When we peered in the window and saw a large, elegant dining room, we assumed we were in for a somewhat formal brunch experience (I decided to wear pants). In fact, The Grocery (4 Cannon Street) was pleasantly easy-going. We had our most traditionally Southern meal here, Lisa opting for shrimp and grits (which were delicious), and me for a sausage and cheese sandwich with a mustard cream sauce that was tasty but terrifyingly huge (the sausage patty was the size of a burger). This was our only meal that conformed to the Southern stereotype of heavy, meaty indulgence, but I think that had more to do with what I ordered than the menu as a whole, which also featured a noodle bowl under the name “redneck ramen.” Can’t wait for bloggers to start arguing about the most traditional ramen in the South.
So Sean Brock is Charleston’s designated celebrity chef, and McCrady’s (2 Unity Alley) is his flagship restaurant. Tucked down one of Charleston’s many narrow brick-paved alleys, the space is a beautiful, warmly lit blend of wood, stone, and glass, but again, there’s no unnecessary formality. The $60 four-course menu has to be one of the best deals I’ve ever come across at a fine dining restaurant. McCrady’s has been vaguely associated with the whole molecular trend, but the only evidence of it was frozen blueberry “snow” in my chilled cucumber soup, which, frankly, was the only off note in the entire meal.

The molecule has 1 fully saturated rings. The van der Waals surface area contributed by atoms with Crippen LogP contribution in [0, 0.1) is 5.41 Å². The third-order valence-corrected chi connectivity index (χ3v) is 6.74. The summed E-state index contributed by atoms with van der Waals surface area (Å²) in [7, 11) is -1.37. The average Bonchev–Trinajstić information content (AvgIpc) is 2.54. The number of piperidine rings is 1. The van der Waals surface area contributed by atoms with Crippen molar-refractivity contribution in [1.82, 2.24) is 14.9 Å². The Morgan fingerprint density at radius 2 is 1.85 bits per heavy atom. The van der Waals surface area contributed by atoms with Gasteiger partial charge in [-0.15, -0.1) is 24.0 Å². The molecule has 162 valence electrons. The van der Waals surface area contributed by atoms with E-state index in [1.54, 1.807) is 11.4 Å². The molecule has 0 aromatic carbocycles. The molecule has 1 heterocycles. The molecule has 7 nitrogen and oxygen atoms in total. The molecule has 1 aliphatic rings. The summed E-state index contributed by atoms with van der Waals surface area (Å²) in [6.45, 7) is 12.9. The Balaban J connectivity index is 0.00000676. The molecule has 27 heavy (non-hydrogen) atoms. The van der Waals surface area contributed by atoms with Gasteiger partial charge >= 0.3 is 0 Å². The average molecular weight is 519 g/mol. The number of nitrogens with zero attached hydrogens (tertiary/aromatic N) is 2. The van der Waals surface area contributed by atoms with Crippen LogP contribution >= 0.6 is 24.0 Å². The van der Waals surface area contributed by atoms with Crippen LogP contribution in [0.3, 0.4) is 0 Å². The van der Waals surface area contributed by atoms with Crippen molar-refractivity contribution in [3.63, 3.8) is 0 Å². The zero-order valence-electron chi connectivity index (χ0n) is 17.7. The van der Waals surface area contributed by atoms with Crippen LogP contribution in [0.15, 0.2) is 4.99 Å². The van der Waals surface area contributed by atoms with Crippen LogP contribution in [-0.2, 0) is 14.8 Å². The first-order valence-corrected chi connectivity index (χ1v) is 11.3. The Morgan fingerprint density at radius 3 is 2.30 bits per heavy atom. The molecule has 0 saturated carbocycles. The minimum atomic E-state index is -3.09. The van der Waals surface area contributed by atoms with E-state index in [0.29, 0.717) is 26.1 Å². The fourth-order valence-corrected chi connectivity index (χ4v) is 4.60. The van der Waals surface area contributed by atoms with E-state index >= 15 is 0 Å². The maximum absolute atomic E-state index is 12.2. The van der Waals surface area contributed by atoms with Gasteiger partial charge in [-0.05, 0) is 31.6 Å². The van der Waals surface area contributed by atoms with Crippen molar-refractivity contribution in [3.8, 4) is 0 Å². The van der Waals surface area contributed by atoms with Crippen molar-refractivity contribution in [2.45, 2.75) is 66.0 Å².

The highlight was a grilled shrimp dish with black eyed peas and cauliflower in a porky broth (okay, there was some foam, too, but I swear it worked!)—a virtuoso melding of flavors and textures. Lisa loved the peach sorbet and shiso biscuit, and even got to polish off the meal with her favorite cheese, Humboldt Fog. At the price, you really can’t afford not to eat here.
The Bar at Husk
Typically, by the end of a vacation, Lisa and I have fancy dining fatigue, and that was the case in Charleston. So rather than try to snag a table at Sean Brock’s other celebrated restaurant, Husk, we headed straight for the bar (76 Queen Street), which, housed in its own building, is a little speak-easyish world unto itself. We watched the two bartenders rib each other as they competed to finish their prep for the evening, shuttling between countless jars of homemade extracts and pickles. Our bartender/server, a straight-faced, quietly sardonic dude wearing jeans and a bow tie, mixed up a mean citrusy Ford Cocktail for Lisa. I’m not a drinker, so I was pleased to see the female tender improvise a fruity mocktail for the old Southern dame sitting beside us.
For dinner, we—Lisa, not the Southern dame, and I—split a pulled lamb barbecue sandwich (a new one for me) and a cheeseburger, which after one bite, vaulted straight to the top of the burger pantheon. We’d been tipped off to the bacon ground up with the beef, but even that knowledge didn’t prepare us for the perfection (size, sauce, pickles) of this burger.
One More Tip
Charleston has a big, bustling farmers market (Marion Square) every Saturday, not quite as vibrant as the one in Portland (sorry, I did it again!), but miles better than the one in my neighborhood in Brooklyn. In addition to the farmers, growers, and musicians, there’s an intriguing food court that Lisa and I didn’t have the time (or stomach space) to try. Canadian bacon and egg bahn mi? Maybe next time.